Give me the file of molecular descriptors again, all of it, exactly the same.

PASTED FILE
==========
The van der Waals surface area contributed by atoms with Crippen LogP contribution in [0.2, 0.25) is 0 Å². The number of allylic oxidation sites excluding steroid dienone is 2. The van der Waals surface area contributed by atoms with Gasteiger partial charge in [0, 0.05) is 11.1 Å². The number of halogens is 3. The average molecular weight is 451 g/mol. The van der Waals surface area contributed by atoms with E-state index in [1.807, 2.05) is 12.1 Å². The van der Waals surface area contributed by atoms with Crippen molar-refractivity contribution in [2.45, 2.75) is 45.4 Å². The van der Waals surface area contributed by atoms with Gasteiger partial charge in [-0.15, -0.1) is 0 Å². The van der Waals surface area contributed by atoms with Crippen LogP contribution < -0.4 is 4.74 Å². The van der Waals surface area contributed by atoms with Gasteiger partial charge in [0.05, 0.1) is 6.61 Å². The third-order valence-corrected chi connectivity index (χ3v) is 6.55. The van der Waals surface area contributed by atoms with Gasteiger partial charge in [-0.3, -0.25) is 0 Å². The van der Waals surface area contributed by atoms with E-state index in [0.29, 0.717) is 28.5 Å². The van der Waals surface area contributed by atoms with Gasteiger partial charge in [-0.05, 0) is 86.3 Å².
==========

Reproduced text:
The van der Waals surface area contributed by atoms with Crippen LogP contribution in [0.2, 0.25) is 0 Å². The number of allylic oxidation sites excluding steroid dienone is 2. The van der Waals surface area contributed by atoms with Gasteiger partial charge in [0, 0.05) is 11.1 Å². The number of halogens is 3. The average molecular weight is 451 g/mol. The van der Waals surface area contributed by atoms with E-state index in [1.807, 2.05) is 12.1 Å². The van der Waals surface area contributed by atoms with Crippen molar-refractivity contribution in [2.45, 2.75) is 45.4 Å². The van der Waals surface area contributed by atoms with Gasteiger partial charge in [-0.15, -0.1) is 0 Å². The van der Waals surface area contributed by atoms with Crippen LogP contribution < -0.4 is 4.74 Å². The van der Waals surface area contributed by atoms with Gasteiger partial charge in [0.05, 0.1) is 6.61 Å². The third-order valence-corrected chi connectivity index (χ3v) is 6.55. The van der Waals surface area contributed by atoms with Gasteiger partial charge in [-0.3, -0.25) is 0 Å². The van der Waals surface area contributed by atoms with E-state index in [0.29, 0.717) is 28.5 Å². The van der Waals surface area contributed by atoms with Gasteiger partial charge in [-0.05, 0) is 86.3 Å².